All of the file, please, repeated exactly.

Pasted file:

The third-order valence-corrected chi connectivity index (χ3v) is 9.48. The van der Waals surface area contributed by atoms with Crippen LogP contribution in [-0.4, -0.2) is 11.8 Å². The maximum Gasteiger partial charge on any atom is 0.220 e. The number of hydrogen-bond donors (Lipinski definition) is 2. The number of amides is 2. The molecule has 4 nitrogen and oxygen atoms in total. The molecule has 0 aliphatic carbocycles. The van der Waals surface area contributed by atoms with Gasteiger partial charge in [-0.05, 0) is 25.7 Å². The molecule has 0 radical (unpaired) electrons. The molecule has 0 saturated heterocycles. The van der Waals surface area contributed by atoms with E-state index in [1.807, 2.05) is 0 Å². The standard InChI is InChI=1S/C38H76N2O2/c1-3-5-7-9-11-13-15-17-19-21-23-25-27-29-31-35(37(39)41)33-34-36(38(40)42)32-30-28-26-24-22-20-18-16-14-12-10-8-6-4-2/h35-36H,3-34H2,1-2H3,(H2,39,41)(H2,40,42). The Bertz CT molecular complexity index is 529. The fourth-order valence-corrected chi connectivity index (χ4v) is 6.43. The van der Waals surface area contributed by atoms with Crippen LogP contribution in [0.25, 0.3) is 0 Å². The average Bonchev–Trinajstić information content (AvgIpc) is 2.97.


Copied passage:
The third-order valence-corrected chi connectivity index (χ3v) is 9.48. The van der Waals surface area contributed by atoms with Crippen LogP contribution in [-0.4, -0.2) is 11.8 Å². The maximum Gasteiger partial charge on any atom is 0.220 e. The number of hydrogen-bond donors (Lipinski definition) is 2. The number of amides is 2. The molecule has 4 nitrogen and oxygen atoms in total. The molecule has 0 aliphatic carbocycles. The van der Waals surface area contributed by atoms with Gasteiger partial charge in [-0.05, 0) is 25.7 Å². The molecule has 0 radical (unpaired) electrons. The molecule has 0 saturated heterocycles. The van der Waals surface area contributed by atoms with E-state index in [1.807, 2.05) is 0 Å². The standard InChI is InChI=1S/C38H76N2O2/c1-3-5-7-9-11-13-15-17-19-21-23-25-27-29-31-35(37(39)41)33-34-36(38(40)42)32-30-28-26-24-22-20-18-16-14-12-10-8-6-4-2/h35-36H,3-34H2,1-2H3,(H2,39,41)(H2,40,42). The Bertz CT molecular complexity index is 529. The fourth-order valence-corrected chi connectivity index (χ4v) is 6.43. The van der Waals surface area contributed by atoms with Crippen LogP contribution in [0.25, 0.3) is 0 Å². The average Bonchev–Trinajstić information content (AvgIpc) is 2.97.